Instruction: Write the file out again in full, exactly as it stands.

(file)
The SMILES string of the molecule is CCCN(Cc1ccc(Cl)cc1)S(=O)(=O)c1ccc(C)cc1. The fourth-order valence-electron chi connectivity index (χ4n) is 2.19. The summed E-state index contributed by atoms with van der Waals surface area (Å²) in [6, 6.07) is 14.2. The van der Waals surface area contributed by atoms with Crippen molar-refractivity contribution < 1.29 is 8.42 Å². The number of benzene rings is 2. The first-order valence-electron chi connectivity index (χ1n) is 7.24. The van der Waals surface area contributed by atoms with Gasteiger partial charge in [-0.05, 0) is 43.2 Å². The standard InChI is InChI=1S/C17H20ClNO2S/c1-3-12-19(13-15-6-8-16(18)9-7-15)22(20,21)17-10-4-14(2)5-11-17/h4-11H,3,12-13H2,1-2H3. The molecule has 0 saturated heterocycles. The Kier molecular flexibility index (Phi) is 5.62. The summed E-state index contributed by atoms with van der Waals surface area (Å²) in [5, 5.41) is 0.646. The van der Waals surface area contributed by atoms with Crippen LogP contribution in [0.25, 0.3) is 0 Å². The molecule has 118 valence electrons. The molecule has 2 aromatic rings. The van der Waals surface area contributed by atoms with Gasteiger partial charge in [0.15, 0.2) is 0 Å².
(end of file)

The SMILES string of the molecule is CCCN(Cc1ccc(Cl)cc1)S(=O)(=O)c1ccc(C)cc1. The fourth-order valence-electron chi connectivity index (χ4n) is 2.19. The summed E-state index contributed by atoms with van der Waals surface area (Å²) in [6, 6.07) is 14.2. The van der Waals surface area contributed by atoms with Crippen molar-refractivity contribution < 1.29 is 8.42 Å². The number of benzene rings is 2. The first-order valence-electron chi connectivity index (χ1n) is 7.24. The van der Waals surface area contributed by atoms with Gasteiger partial charge in [-0.05, 0) is 43.2 Å². The standard InChI is InChI=1S/C17H20ClNO2S/c1-3-12-19(13-15-6-8-16(18)9-7-15)22(20,21)17-10-4-14(2)5-11-17/h4-11H,3,12-13H2,1-2H3. The molecule has 0 saturated heterocycles. The Kier molecular flexibility index (Phi) is 5.62. The summed E-state index contributed by atoms with van der Waals surface area (Å²) in [5, 5.41) is 0.646. The van der Waals surface area contributed by atoms with Crippen LogP contribution in [0.25, 0.3) is 0 Å². The molecule has 118 valence electrons. The molecule has 2 aromatic rings. The van der Waals surface area contributed by atoms with Gasteiger partial charge in [0.15, 0.2) is 0 Å².